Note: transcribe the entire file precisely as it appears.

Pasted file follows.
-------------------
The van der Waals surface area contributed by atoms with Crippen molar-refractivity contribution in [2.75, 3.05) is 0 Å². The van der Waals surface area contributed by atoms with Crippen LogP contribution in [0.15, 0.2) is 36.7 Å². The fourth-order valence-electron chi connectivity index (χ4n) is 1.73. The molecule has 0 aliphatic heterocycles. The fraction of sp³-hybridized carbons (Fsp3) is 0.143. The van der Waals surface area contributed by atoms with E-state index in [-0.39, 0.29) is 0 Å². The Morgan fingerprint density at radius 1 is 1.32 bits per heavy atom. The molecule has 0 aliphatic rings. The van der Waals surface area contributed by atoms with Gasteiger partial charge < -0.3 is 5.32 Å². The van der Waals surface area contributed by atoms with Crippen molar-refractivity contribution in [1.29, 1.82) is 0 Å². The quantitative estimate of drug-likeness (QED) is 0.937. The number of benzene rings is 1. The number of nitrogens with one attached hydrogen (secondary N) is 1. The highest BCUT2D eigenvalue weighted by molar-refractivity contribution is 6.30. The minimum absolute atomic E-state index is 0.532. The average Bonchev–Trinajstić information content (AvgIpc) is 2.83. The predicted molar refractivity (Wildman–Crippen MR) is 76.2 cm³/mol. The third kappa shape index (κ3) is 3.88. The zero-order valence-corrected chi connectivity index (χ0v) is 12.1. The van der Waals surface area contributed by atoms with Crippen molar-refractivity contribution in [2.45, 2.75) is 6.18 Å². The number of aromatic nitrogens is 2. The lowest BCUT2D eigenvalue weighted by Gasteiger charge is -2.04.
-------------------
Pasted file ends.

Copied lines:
The van der Waals surface area contributed by atoms with Crippen molar-refractivity contribution in [2.75, 3.05) is 0 Å². The van der Waals surface area contributed by atoms with Crippen LogP contribution in [0.15, 0.2) is 36.7 Å². The fourth-order valence-electron chi connectivity index (χ4n) is 1.73. The molecule has 0 aliphatic heterocycles. The fraction of sp³-hybridized carbons (Fsp3) is 0.143. The van der Waals surface area contributed by atoms with E-state index in [-0.39, 0.29) is 0 Å². The Morgan fingerprint density at radius 1 is 1.32 bits per heavy atom. The molecule has 0 aliphatic rings. The van der Waals surface area contributed by atoms with Gasteiger partial charge < -0.3 is 5.32 Å². The van der Waals surface area contributed by atoms with Crippen molar-refractivity contribution in [1.29, 1.82) is 0 Å². The quantitative estimate of drug-likeness (QED) is 0.937. The number of benzene rings is 1. The number of nitrogens with one attached hydrogen (secondary N) is 1. The highest BCUT2D eigenvalue weighted by molar-refractivity contribution is 6.30. The minimum absolute atomic E-state index is 0.532. The average Bonchev–Trinajstić information content (AvgIpc) is 2.83. The predicted molar refractivity (Wildman–Crippen MR) is 76.2 cm³/mol. The third kappa shape index (κ3) is 3.88. The zero-order valence-corrected chi connectivity index (χ0v) is 12.1. The van der Waals surface area contributed by atoms with Crippen molar-refractivity contribution in [2.45, 2.75) is 6.18 Å². The number of aromatic nitrogens is 2. The lowest BCUT2D eigenvalue weighted by Gasteiger charge is -2.04.